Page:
Poland syndrome encompasses a wide spectrum of upper extremity, chest and breast anomalies. From the wide selection of surgical procedures, latissimus dorsi muscle transposition can be regarded as the ‘gold standard‘ for correction of cosmetic chest deficiency especially in male patients. Breast implants satisfactorily correct deficient breast shape and size in most female patients. Minor secondary corrections of the nipple/areola complex are occasionally indicated in order to optimize the outcome. Surgery aims at improving the patient’s self-esteem and quality of life; therefore its timing should be patient-dependent and should be defined according to the individual patient’s needs.
1. Poland A: Deficiency of the pectoralis muscles. Guys Hosp Rep 1841; 6:191-93.
2. Clarkson P: Poland’s syndactyly. Guys Hosp Rep 1962; 111:335-46.
3. Baudinne P, Bovy GL, Wasterlain A: [A case of Poland’s syndrome] (in French). Acta Paediatr Belg 1967; 21:407-10.
4. Seyfer AE, Fox JP, Hamilton CG: Poland syndrome: Evaluation and treatment of the chest wall in 63 patients. Plast Reconstr Surg 2010; 126:902-11.
5. Romanini MV, Torre M, Santi P et al: Proposal of TBN classification of thoracic anomalies and treatment algorithm for Poland syndrome. Plast Reconstr Surg 2016; 138:50-8.
6. Senrui H, Egawa T, Horiki A: Anatomical findings in the hands of patients with Poland’s syndrome. J Bone Joint Surg (Am) 1982; 64:1079-82.
7. Baldelli I, Santi P, Dova L et al: Body image disorders and surgical timing in patients affected by Poland syndrome: Data analysis of 58 cases. Plast Reconstr Surg 2016; 137: 1273-82.
8. Pegorier O, Watier E, Leveque J et al: [Breast reconstruction in Poland syndrome. A propos of 9 cases]. Ann Chir Plast Esthet 1994; 39: 211-8 ; discussion 219-20.
9. Buckwalter JA, Shah AS: Presentation and treatment of Poland anomaly. Hand 2016; 11: 389-95.
10. Marks MW, Iacobucci J: Reconstruction of congenital wall deformities using solid silicone onlay prostheses. Chest Surg Clin North Am 2000; 10: 341-55.
11. Poland syndrome: National Institute of Health-Genetics Home Reference. Available at: http/www.ghr.nlm.gov/condition/poland –syndrome # inheritance. Accessed 2 Oct 2019.
12. Yiyit N, Isitmangil T, Oksuez S: Clinical analysis of 113 patients with Poland syndrome. Ann Thorac Surg 2015; 99: 999-1004.
13. Ram AN, Chung KC: Poland’s syndrome: Current thoughts in the setting of a controversy. Plast Reconstr Surg 2009; 123: 949-53.
14. Vaccari CM, Romanini MV, Musante I et al: De novo deletion of chromosome 11q12.3 in monozygotic twins affected by Poland syndrome. BMC Med Genet 2014; 15: 63.
15. Vaccari CM, Tassano E, Torre M et al: Assessment of copy number variations in 120 patients with Poland syndrome. BMC Med Genet 2016; 17: 89.
16. Bavinck JN, Weaver DD: Subclavian artery supply disruption sequence: hypothesis of a vascular etiology for Poland, Klippel-Feil, and Moebius anomalies. Am J Med Genet 1986; 23: 903-18.
17. Martinez-Frias ML, Czeizel AE, Rodriguez-Pinilla E et al: Smoking during pregnancy and Poland sequence: results of a population-based registry and a case control registry. Teratology 1999; 59: 35-8.
18. Frioui S, Khachnaoui F: Poland’s syndrome. Pan Afr Med J 2015; 21: 294.
19. Freitas Rda S, Tolazzi AR, Martins VD et al: Poland’s syndrome: different clinical presentations and surgical reconstructions in 18 cases. Aesthet Plast Surg 2007; 31: 140-6.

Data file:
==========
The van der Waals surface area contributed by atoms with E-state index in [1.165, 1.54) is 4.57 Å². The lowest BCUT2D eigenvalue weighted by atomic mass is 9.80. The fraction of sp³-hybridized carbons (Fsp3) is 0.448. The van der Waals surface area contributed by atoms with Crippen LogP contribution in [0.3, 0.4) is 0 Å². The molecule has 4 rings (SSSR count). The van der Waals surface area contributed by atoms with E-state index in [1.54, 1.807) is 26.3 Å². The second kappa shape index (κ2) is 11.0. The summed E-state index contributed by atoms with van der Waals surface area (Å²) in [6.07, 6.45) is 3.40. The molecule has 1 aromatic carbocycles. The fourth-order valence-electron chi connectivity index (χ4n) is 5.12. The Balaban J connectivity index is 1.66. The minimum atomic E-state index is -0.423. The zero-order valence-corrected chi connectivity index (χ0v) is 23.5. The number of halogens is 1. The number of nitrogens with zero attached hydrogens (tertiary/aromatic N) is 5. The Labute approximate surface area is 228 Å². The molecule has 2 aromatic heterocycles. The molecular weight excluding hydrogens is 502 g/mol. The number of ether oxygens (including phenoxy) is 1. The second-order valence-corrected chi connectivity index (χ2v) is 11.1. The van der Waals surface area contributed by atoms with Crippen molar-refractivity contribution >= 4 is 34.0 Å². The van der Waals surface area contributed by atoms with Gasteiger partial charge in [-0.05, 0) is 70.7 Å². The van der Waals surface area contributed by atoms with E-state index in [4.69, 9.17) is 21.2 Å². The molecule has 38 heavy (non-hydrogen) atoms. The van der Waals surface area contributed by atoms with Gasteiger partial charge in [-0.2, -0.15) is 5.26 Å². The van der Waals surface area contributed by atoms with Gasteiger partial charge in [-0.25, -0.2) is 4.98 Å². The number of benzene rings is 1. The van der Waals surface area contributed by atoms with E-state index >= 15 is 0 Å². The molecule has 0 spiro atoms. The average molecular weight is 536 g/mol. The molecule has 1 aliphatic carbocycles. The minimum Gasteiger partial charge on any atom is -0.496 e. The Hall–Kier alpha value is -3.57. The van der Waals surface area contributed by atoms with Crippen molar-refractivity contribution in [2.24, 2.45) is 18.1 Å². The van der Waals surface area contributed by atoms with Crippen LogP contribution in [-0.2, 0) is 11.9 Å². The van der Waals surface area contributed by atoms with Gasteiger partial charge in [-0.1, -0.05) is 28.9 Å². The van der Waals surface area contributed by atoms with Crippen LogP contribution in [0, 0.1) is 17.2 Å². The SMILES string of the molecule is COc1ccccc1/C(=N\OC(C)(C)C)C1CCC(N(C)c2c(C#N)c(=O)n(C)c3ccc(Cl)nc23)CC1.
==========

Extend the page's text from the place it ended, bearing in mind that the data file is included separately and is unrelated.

20. Majdak-Paredes EJ, Shafighi M, Fatah F: Integrated algorithm for reconstruction of complex forms of Poland syndrome: 20-year outcomes. J Plast Reconstr Aesthet Surg 2015; 68: 1386-94.
21. Manzano Surroca M, Parri F, Tarrado X: Poland sequence: Retrospective analysis of 66 cases. Ann Plast Surg 2019; 82: 499-511.
22. Wright AR, Milner RH, Bainbridge LC et al: MR and CT in the assessment of Poland syndrome. J Comput Assist Tomogr 1992; 16: 442-7.
23. Buchanan P, Leyngold M, Mast BA: Bipolar latissimus dorsi transfer for restoration of pectoralis major function in Poland syndrome. Ann Plast Surg 2016; 77: 85-9.
24. Lee KT, Mun GH: A systematic review of functional donor-site morbidity after latissimus dorsi muscle transfer. Plast Reconstr Surg 2014; 134: 303-14.
25. Dingeldein MW, Lu CY, Kim AW et al: Simultaneous costal cartilage-sparing modified Ravitch procedure and latissimus dorsi transfer for chest wall deformity repair in Poland’s syndrome. J Pediatr Surg 2009; 44: e29-32.
26. Longaker MT, Glat PM, Colen LB et al: Reconstruction of breast asymmetry in Poland’s chest wall deformity using microvascular free flaps. Plast Reconstr Surg 1999; 99: 429-36.
27. Baratte A, Bodin F, Del Pin D et al: [Poland’s syndrome in women: Therapeutic indications according to the grade. A propos of 11 cases and review of the literature]. Ann Chir Plast Esthet 2011; 56: 33-42.
28. Hodgkinson DJ: Anterior thoracic hypoplasia: a separate entity from Poland’s syndrome. Plast Reconstr Surg 2005; 115: 960-1.
29. Spear SL, Pelletiere CV, Lee ES et al: Anterior thoracic hypoplasia: A separate entity from Poland syndrome. Plast Reconstr Surg 2004; 113: 69-77.
30. Spear SL: Anterior thoracic hypoplasia: A separate entity from Poland syndrome. Reply. Plast Reconstr Surg 2005; 15: 961-2.
31. Chavoin JP, Taizou M, Moreno B et al: Correcting Poland syndrome with a custom made silicone implant: Contribution of three-dimensional computer aided design reconstruction. Plast Reconstr Surg 2018; 142: 109e-119e.
32. Granzow JW, Levine JL, Chiu ES et al: Breast reconstruction using perforator flaps. J Surg Oncol 2006; 94: 441-54.
33. Dolas SC, Poovamma CU, Prema M et al: Poland’s syndrome: a case report with review of the literature regarding management. Breast Dis 2014; 34: 121-5.
34. Pinsolle V, Chichery A, Grolleau JL et al: Autologous fat injection in Poland’s syndrome. J Plast Reconstr Aesthet Surg 2008; 61: 784-91.
35. Del Vecchio DA, Bucky LP: Breast augmentation using preexpansion and autologous fat transplantation: a clinical and radiographic study. Plast Reconstr Surg 2011; 127: 2441-50.
36. Fekih M, Mansouri-Hattab N, Bergaoui D et al: [Correction of breast Poland’s anomalies. About eight cases and literature review]. Ann Chir Plast Esthet 2010; 55: 211-8.